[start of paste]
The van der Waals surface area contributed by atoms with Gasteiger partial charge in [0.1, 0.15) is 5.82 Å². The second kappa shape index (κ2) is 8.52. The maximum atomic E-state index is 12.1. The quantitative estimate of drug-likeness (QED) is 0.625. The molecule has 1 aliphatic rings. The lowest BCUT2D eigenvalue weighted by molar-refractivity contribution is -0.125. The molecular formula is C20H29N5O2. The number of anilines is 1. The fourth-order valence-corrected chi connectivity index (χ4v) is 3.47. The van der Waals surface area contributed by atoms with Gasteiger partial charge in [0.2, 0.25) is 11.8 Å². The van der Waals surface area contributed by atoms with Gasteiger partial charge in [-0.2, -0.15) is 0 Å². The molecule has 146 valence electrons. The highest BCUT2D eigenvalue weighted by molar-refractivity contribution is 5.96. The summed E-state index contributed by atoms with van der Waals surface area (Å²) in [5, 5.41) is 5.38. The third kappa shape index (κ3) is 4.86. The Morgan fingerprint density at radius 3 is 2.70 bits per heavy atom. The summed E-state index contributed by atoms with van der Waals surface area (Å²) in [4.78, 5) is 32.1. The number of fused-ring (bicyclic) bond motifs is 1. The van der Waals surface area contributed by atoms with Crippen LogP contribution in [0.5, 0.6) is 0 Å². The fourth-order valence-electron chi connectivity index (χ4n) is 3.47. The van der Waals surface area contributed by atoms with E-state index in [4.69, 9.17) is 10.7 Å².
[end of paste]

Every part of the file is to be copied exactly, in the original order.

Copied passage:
The van der Waals surface area contributed by atoms with Gasteiger partial charge in [0.1, 0.15) is 5.82 Å². The second kappa shape index (κ2) is 8.52. The maximum atomic E-state index is 12.1. The quantitative estimate of drug-likeness (QED) is 0.625. The molecule has 1 aliphatic rings. The lowest BCUT2D eigenvalue weighted by molar-refractivity contribution is -0.125. The molecular formula is C20H29N5O2. The number of anilines is 1. The fourth-order valence-corrected chi connectivity index (χ4v) is 3.47. The van der Waals surface area contributed by atoms with Gasteiger partial charge in [0.2, 0.25) is 11.8 Å². The van der Waals surface area contributed by atoms with Gasteiger partial charge in [-0.2, -0.15) is 0 Å². The molecule has 146 valence electrons. The highest BCUT2D eigenvalue weighted by molar-refractivity contribution is 5.96. The summed E-state index contributed by atoms with van der Waals surface area (Å²) in [5, 5.41) is 5.38. The third kappa shape index (κ3) is 4.86. The Morgan fingerprint density at radius 3 is 2.70 bits per heavy atom. The summed E-state index contributed by atoms with van der Waals surface area (Å²) in [4.78, 5) is 32.1. The number of fused-ring (bicyclic) bond motifs is 1. The van der Waals surface area contributed by atoms with Crippen LogP contribution in [0.5, 0.6) is 0 Å². The fourth-order valence-electron chi connectivity index (χ4n) is 3.47. The van der Waals surface area contributed by atoms with E-state index in [4.69, 9.17) is 10.7 Å².